News

The Council 36 Organizing Dept.'s recruitment campaign for Volunteer Member Organizers (VMOs) is in full swing, as AFSCME rank-and-file activists continue to step up to build worker power at the ba

AFSCME-Endorsed Glendora Measure Wins Voter Approval Following Organizing Blitz

Los Angeles City workers and community-based organizations fighting for the restoration of services has ratcheted up their campaign. As seen in this photo taken at a City Hall action last week, AFSCME Local 2626 members (wearing green, at left) admire a banner produced by the Fix LA Coalition.

The message speaks to Mayor Garcetti's pledge, still far from fulfilled, to create 5,000 good civil service jobs. The June 30, 2018 deadline for that to happen has come and gone.

Exciting news! AFSCME District Council 36 has chosen a new Interim Executive Director, Brother Darrin Spann.  

Brother Spann, who is pictured on the right in this photo, hails from Philly, and has a long history in AFSCME, starting as a rank-and-file member who moved up the ranks and served on the Executive Board of his local for nearly a dozen years before being hired as staff by the International Union in 1999. He also has experience with Council 36 and knows many familiar faces here.

It was 10 years ago this month that the 2008 financial crisis kicked into high gear. When storied Wall Street bank Lehman Brothers shut down, bankers walking out of the building carrying cardboard boxes of their possessions made the perfect image for TV cameras.

No politician running for office today would openly advocate for more wealth inequality in our country, where the richest 1 percent of the population owns 40 percent of the wealth. Even candidate Donald Trump in 2016 promised to stand up for the “forgotten men and women of our country,” who feel betrayed by a rigged economic system that benefits a small minority at their expense. Yet every single day, President Trump and congressional leaders seem determined to do more to increase wealth inequality than to alleviate it; do more for corporations and the wealthy than for single parents working two or three jobs to make ends meet.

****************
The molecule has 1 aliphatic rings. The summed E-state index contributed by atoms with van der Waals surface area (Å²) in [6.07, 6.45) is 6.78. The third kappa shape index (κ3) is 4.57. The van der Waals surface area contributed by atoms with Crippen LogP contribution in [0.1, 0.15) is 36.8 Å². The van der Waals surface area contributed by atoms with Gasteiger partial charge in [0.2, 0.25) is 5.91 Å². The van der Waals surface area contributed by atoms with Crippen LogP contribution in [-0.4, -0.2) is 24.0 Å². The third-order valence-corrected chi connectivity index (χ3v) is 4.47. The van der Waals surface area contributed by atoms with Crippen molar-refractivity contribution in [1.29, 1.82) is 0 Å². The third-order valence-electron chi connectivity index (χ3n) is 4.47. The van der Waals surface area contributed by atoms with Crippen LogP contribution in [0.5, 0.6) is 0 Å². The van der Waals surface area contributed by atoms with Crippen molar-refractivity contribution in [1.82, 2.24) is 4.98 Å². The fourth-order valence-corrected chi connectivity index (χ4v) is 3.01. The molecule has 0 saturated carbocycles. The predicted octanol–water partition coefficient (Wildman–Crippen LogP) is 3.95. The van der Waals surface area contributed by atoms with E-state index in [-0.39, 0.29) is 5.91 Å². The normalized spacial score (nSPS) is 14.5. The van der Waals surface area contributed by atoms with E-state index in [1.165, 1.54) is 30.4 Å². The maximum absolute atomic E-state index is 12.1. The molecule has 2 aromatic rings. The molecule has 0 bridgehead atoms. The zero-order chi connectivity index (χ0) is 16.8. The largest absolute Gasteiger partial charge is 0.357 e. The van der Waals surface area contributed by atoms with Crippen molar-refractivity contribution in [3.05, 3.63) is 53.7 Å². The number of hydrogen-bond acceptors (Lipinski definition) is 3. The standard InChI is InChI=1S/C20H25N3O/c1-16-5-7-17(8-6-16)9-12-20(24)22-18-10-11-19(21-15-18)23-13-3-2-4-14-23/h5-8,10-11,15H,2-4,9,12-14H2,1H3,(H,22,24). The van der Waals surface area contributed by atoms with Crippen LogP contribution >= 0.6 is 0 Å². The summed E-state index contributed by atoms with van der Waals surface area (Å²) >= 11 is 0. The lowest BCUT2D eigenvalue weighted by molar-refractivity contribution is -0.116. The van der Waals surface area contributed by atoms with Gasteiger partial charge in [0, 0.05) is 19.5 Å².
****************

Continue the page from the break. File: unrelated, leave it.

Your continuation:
On Labor Day, AFSCME District Council 36 honors the achievements of working people and the American Labor Movement. Our Union particularly applauds the 20,000-plus Council 36 members across Southern Calfornia who dedicate themselves to bettering our communities in a vast array of job descriptions.

The Executive Board of Council 36 additionally wishes to recognize the staff of Council 36 for their own dedication and tireless work servicing our 60 Local Unions.

It wasn't easy, but their fight paid off with yesterday's historic adoption of a first union contract

The Long Beach Transit Supervisors, represented by Council 36, were ecstatic to see the agency's board of directors unanimously approve their contract on Aug. 27 – three long years after the employees elected to unionize for better pay and benefits. 

Like others around the world, I mourned the death last week of Aretha Franklin. The Queen of Soul set a new standard for enduring classic songs with both artistic and political impact, like her mega-hit “Respect,” which became an anthem for both the civil rights and women’s movements.

And that song is on my mind as we embark on a week of action dedicated to shining light on the stakes for women in the nomination of Brett Kavanaugh to the Supreme Court.

AFSCME Local 127, representing San Diego City workers, has won an important victory with the passage of Measure J, a local ballot initiative that mandates the City to more closely monitor private contractors bidding for public work and increases transparency in the outsourcing process.  As a rule, AFSCME supports increased scrutiny of for-profit private contractors, which benefits the public by assuring that outsourcing takes place only after proper due diligence is done.